Further prokinetics: The selective 5-HT4 receptor agonists, prucalopride and mosapride, as well as lubiprostone, which activates type 2 chloride channels, and linaclotide, which stimulates guanylate cyclase-C, are newer prokinetics35, 37.

Some prokinetics such as the gastric hormone ghrelin, ghrelin agonists and motilin, represent a promising treatment option for reduced gastric motility in patients with diabetic neuropathy and PD. However, some of these substances are currently only available for study purposes and controlled studies to further evaluate safety and effectiveness are needed in this regard38, 39.
Linaclotide is a prokinetic drug that modulates chloride secretion from intestinal epithelial cells by activating guanylate cyclase-C. This prokinetic improves defecation by stimulating GI secretion and motility, increasing stool frequency and weight. The main undesirable side effect of linaclotide is diarrhea40. The use of linaclotide is justified in both chronic constipation and opioid-induced bowel dysfunction (OIBD)35, 37.

Antiemetics: Phenothiazines such as B. Prochlorperazine are often used in the therapy of nausea and vomiting. The antiemetic effect results from the central effect on dopaminergic and cholinergic receptors. Nonetheless, their use is limited by the potential risk of extrapyramidal side effects. Other antiemetics include 5-HT3 antagonists such as ondansetron and granisetron, cannabinoids, opioid agonists, benzodiazepines, and H1 receptor agonists such as diphenhydramine.

Laxatives can be used in patients with chronic constipation, although side effects such as dehydration and intestinal occlusion should be considered41, 42. The most commonly used groups of laxatives are osmotic laxatives, such as lactulose, sorbitol, macrogol, polyethylene glycol 3350, magnesium and sodium salts or substances that increase GI secretion and reduce surface tension, such as docusate, and stimulants such as sennosides and bisacodyl, which are the Promote gastrointestinal motility35.

Analgesics: For chronic abdominal pain, antineuralgic therapy with gabapentin and pregabalin, also in combination with tricyclic and tetracyclic antidepressants, can be helpful. Due to the range of gastrointestinal side effects such as opiate-induced bowel dysfunction (OIBD) as well as the risk of physical dependence and the potential for addiction, other analgesics, including weak opiates such as naloxone and oxycodone, should be used sparingly and only in therapy-resistant cases35.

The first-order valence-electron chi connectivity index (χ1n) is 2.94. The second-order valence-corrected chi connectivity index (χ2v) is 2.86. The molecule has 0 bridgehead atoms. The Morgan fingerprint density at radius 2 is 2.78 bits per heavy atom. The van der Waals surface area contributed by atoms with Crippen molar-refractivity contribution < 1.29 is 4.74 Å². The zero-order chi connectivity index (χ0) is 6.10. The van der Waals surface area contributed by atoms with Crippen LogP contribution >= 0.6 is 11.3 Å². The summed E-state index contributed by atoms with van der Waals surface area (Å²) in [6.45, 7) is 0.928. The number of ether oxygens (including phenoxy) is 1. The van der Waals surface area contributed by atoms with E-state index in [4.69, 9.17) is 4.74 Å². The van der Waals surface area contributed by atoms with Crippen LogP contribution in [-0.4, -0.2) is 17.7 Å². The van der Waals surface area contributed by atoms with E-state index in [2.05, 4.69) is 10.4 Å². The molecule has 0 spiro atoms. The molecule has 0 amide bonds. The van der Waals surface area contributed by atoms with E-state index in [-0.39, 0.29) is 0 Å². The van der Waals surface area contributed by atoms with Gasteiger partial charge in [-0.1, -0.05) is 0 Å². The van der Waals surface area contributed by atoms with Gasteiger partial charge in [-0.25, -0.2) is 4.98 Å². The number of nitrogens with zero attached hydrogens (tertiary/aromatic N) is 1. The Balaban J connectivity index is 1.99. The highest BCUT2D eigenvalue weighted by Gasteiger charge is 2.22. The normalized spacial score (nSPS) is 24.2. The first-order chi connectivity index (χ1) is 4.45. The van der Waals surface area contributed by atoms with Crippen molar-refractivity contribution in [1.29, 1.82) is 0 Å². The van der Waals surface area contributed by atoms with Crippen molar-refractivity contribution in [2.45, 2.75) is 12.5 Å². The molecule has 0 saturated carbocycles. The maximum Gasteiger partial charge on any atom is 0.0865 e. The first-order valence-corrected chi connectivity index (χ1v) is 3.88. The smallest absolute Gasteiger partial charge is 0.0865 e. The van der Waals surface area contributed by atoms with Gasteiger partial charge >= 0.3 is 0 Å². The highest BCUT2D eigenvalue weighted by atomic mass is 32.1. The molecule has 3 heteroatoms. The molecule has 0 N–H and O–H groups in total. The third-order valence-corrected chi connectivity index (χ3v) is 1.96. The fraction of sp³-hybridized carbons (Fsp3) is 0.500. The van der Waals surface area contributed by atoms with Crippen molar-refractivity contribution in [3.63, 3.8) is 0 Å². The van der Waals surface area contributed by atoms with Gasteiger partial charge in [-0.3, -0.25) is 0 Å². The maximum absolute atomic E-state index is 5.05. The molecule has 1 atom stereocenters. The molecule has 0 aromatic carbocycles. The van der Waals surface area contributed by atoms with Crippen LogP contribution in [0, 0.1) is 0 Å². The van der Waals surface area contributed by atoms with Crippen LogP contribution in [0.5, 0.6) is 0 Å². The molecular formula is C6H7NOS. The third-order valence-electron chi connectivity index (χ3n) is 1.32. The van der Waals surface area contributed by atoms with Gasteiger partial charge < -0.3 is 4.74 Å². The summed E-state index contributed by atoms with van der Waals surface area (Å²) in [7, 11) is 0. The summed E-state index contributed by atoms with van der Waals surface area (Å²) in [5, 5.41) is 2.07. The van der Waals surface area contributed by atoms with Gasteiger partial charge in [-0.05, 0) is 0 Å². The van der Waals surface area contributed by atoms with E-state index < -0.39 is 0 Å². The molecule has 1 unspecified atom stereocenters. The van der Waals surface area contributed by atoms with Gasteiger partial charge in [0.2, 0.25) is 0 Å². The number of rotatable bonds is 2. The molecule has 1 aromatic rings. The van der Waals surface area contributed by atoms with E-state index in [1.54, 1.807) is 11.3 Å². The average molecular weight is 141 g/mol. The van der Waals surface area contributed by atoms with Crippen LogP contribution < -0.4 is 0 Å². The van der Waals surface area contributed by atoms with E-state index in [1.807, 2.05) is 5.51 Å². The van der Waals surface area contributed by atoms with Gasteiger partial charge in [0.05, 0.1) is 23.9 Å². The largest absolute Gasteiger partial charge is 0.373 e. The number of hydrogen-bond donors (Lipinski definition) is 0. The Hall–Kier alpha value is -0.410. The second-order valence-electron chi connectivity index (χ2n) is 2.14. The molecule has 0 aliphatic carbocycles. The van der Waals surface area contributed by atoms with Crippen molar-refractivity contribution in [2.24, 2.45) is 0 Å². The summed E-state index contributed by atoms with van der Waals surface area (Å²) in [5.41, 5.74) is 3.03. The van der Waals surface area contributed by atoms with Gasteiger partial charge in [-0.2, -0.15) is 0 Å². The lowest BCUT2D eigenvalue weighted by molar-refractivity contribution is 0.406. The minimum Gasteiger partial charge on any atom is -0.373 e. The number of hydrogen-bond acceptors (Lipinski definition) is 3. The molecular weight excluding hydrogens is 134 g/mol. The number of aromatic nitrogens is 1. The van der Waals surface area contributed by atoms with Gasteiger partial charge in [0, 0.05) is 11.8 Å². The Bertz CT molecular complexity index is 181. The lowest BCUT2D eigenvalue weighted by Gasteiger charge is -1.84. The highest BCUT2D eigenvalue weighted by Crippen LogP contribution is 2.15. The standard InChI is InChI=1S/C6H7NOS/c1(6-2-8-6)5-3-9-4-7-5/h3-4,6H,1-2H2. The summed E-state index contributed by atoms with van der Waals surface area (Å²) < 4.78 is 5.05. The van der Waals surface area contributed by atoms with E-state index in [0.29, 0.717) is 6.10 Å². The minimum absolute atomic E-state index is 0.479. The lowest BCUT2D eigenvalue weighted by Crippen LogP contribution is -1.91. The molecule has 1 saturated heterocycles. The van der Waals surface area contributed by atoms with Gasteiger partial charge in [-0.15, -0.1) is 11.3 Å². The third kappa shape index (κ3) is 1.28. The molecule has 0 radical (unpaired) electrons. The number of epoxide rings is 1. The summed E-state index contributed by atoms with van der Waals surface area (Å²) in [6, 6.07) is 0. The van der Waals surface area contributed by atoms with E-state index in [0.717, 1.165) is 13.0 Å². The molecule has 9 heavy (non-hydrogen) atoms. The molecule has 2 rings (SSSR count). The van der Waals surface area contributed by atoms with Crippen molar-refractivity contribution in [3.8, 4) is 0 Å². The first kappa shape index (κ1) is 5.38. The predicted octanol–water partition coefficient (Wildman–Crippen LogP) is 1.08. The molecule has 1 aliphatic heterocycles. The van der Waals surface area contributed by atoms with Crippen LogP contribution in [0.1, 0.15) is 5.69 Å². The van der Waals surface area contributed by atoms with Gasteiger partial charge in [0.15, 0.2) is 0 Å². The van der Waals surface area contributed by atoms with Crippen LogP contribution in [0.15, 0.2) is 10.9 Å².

Other interventions: In severe cases of pseudo-obstruction or ileus, surgical intervention may be necessary. Electrical gastric stimulation is also an effective therapy option for severe gastroparesis and therapy-resistant vomiting43.
In some open studies, intrapyloric botulinum toxin injection has been assessed as effective in a small cohort of patients with pylorospasm. However, consecutively conducted controlled studies could not confirm the positive effect44, 45.
AGID (autoimmune gastrointestinal dysmotility) induced by post-infectious dysautonomy is usually self-limiting and only requires symptomatic intervention in the acute phase. Other forms of AGID (i.e., paraneoplastic or as a manifestation of idiopathic autoimmune disease) may require immunotherapy with intravenous immunoglobulin (IVIg) or methylprednisolone (IVMP), although the data on therapeutic efficacy are controversial. If there is an appropriate response to therapy, long-term maintenance therapy can be considered28.

Chagas disease: With regard to the treatment of Chagas disease, only two nitroheterocyclic substances (benznidazole and nifurtimox) are currently available and thus represent the only treatment options.
Since these therapies have a wide range of side effects such as intolerance, allergic reactions and fever, it is difficult to treat patients adequately. Accordingly, more active substances are needed and some drug studies are currently being conducted in this regard32.

PD, MSA: Due to the possible risk of developing tardive dyskinesia, the use of metoclopramide to treat gastroparesis is limited in patients with synucleinopathy (PD, MSA). Domperidone and selective 5-HT4 receptor agonists (e.g. prucalopride, mosapride) are adequate options for treating gastrointestinal motility, especially gastroparesis that occurs in the context of L-dopa fluctuations46, 47.
Improved gastric emptying increases L-dopa absorption and thus improves motor symptoms at the same time. Interesting data in this regard showed an improvement in gastrointestinal motility after subthalamic deep brain stimulation (STN-DBS), which is an effective treatment option in selected PD patients. An STN-DBS can improve the autonomic gastrointestinal dysmotility on the one hand directly through the connection of the nucleus subthalamicus with autonomic centers or on the other hand indirectly through the postoperative reduction of dopaminergic drugs48.